Now that the methods are set forth, let’s dive into the data. 175 two-year colleges met the above requirements for being in the sample, with 176 programs being represented for minimum and maximum earnings due to ties. Nursing programs were more than one-third of the highest earning programs, while criminal justice was the most common low-earning program.

Most common programs for lowest and highest earnings, two-year colleges.

Lowest earnings (n=176) Highest earnings (n=176)
Criminal justice (n=31) Nursing (n=65)
Health/medical administration (n=27) Information technology (n=18)
Teacher education (n=23) Fire protection (n=14)
Liberal arts (n=16) Allied health diagnostics (n=12)
Cosmetology (n=11) HR management (n=8)
Human development (n=8) Medical assisting (n=7)
Allied health (n=8) Dental support services (n=6)
Median earnings: $21,000 Median earnings: $51,800

At the bachelor’s degree level, 958 colleges were represented with more than five programs. Liberal arts programs in fields such as psychology, drama, and English had the lowest earnings, but biology was the third most common program to have the lowest earnings at the institution. On the high end, nursing was by far the most common program, followed by a number of STEM and business-related degrees.

Most common programs for lowest and highest earnings, bachelor’s degrees.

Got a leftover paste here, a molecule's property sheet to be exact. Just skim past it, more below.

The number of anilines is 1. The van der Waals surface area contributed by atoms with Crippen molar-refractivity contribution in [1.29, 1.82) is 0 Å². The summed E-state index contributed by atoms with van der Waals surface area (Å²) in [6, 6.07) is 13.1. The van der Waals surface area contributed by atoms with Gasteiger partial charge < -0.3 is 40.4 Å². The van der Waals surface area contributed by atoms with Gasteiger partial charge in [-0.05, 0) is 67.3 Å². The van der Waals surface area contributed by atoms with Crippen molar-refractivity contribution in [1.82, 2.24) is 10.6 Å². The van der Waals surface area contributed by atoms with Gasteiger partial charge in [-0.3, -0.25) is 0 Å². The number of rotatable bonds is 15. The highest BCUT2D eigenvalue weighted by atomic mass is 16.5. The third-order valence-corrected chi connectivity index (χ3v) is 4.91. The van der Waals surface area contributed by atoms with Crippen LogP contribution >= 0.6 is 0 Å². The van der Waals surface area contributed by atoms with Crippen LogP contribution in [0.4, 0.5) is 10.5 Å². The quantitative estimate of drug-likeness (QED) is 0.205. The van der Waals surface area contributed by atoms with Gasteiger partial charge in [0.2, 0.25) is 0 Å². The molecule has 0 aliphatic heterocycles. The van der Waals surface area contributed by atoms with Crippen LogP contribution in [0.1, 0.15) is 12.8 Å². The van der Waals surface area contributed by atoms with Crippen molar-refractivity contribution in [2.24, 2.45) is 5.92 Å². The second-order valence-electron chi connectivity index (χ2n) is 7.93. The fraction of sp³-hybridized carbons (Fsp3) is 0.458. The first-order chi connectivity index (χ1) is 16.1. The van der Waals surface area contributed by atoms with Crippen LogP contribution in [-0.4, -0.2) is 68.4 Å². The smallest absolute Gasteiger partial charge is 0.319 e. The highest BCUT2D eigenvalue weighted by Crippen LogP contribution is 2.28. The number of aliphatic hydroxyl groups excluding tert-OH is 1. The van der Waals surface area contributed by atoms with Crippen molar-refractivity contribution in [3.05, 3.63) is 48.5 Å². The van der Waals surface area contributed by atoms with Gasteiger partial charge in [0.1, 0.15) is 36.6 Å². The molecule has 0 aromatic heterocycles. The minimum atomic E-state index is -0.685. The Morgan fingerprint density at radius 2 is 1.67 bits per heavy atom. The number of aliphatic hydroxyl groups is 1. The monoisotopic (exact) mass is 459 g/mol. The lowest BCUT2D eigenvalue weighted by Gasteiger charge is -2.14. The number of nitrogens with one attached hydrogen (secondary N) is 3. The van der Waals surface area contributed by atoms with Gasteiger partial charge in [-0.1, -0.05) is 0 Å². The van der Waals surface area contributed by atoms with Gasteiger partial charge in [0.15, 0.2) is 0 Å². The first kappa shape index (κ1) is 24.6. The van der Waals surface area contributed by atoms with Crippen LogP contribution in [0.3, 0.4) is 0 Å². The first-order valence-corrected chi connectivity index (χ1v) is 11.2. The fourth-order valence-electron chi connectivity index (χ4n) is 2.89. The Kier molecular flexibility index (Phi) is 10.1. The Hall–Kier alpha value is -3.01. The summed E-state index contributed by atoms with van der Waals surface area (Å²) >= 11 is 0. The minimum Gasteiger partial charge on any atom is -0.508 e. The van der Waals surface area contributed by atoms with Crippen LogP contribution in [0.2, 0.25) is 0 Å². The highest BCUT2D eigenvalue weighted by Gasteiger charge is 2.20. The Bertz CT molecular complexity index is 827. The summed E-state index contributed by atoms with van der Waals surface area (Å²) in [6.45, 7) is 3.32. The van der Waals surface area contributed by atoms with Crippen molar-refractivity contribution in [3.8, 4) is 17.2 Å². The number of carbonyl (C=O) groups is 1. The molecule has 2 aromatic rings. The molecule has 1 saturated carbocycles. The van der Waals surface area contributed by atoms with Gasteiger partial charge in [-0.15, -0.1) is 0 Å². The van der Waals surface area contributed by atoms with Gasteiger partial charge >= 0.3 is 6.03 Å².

Lowest earnings (n=972) Highest earnings (n=964)
Psychology (n=92) Nursing (n=352)
Drama/theatre arts (n=84) Computer science (n=93)
Biology (n=77) Information technology (n=75)
English language/literature (n=77) Electronics engineering (n=57)
Fine and studio arts (n=68) Accounting (n=49)
Health and fitness (n=42) Business administration (n=34)
Music (n=37) Computer engineering (n=31)
Median earnings: $22,400 Median earnings: $63,150

 I then looked at the 323 Carnegie doctoral/research universities that had more than five graduate programs with data. The patterns for programs with the lowest earnings are similar, with music, health and fitness, and fine arts popping up on the bachelor’s degree and graduate credential lists. And again, nursing is the most common program with the highest earnings. (Is there a trend?)

Most common programs for lowest and highest earnings, graduate programs.

Lowest earnings (n=330) Highest earnings (n=323)
Music (n=45) Nursing (n=100)
Student counseling (n=32) Business administration (n=42)
Social work (n=24) Pharmacy (n=39)
Health and fitness (n=15) Allied health diagnostics (n=27)